fraudulence fraudulence


  1. (n) a fraudulent or duplicitous representation
  2. (n) the quality of being fraudulent
  3. (n) something intended to deceive; deliberate trickery intended to gain an advantage


  1. It offers the dream of creative fraudulence and the payoff of a frog kissing a princess, if he can only find the right mix of lies and lust.
  2. This world is nothing but a colossal platform of injustice and fraudulence.
  3. According to two new books, their private feelings of fraudulence are shared by an estimated 70% of all successful individuals.


  • Notebook: Players, coaches not willing lottery pawns

    The NBA’s draft lottery — the first of its kind in American sports — has taken some of the fraudulence out of the draft process and its potential for jockeying, but not all. Tank talk boils whenever a highly rated draft is anticipated. And as far as drafts go, the 2014 derby has broken the surface of conversation like Moby Dick. Welcome to the comical public dialogue in which broadcast teams and ...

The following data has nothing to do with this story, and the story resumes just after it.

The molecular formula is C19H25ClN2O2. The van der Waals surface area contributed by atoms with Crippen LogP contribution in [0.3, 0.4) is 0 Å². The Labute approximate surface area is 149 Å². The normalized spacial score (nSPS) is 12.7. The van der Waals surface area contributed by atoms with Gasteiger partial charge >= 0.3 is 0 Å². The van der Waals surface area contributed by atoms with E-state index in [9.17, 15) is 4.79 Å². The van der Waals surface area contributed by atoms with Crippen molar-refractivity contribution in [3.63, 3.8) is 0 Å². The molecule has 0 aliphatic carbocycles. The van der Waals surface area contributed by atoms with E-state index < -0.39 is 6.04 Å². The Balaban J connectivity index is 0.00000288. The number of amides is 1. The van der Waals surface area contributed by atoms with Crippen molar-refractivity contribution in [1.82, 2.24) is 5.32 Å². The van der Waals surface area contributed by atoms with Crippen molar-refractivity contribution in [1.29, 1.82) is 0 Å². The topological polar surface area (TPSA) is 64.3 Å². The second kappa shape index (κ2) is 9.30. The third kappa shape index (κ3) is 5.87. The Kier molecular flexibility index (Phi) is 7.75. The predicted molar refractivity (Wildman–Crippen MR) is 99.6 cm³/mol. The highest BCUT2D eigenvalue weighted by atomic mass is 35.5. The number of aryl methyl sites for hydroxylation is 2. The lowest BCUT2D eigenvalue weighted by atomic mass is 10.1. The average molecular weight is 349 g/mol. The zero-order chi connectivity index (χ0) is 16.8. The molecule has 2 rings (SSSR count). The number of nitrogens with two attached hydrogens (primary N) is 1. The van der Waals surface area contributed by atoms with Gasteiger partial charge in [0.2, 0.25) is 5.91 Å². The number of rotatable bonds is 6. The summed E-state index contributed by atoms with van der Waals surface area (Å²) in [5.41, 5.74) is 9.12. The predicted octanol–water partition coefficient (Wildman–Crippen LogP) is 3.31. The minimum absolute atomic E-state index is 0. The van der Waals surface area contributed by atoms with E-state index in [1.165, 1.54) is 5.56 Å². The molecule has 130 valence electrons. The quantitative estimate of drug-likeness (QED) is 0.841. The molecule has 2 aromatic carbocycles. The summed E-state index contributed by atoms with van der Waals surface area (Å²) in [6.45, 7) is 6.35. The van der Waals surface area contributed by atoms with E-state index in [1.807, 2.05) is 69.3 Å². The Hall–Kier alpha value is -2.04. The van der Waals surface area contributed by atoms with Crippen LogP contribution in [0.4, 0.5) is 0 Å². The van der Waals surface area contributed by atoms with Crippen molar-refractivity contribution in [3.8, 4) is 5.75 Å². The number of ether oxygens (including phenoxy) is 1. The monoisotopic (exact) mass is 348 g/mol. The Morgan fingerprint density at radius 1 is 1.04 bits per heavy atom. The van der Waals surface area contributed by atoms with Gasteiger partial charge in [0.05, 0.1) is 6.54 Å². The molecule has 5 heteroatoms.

on November 17, 2013     Source: Boston Herald


  1. "It is a pleasurable experience to watch Bill Clinton finally being judged, even by his own party, for the ethical fraudulence that has characterized his entire political career," Webb wrote in the Wall Street Journal that year.
    on Aug 16, 2006 By: James Henry Webb Source: Washington Post

  2. The writer Ian Baruma, writing in the New Yorker, has quipped that Wilders sees "delicacy as a sign of fraudulence."
    on Oct 2, 2008 By: Geert Wilders Source: FrontPage

  3. Yet in the end, Sandbrook concludes that Baker's "unorthodox style cannot compensate for the basic mendaciousness, even fraudulence, of this extraordinarily self- righteous book."
    on May 8, 2008 By: Dominic Sandbrook Source: Bloomberg

Word of the Day
pacify pacify
/ˈpæ sə ˌfaɪ /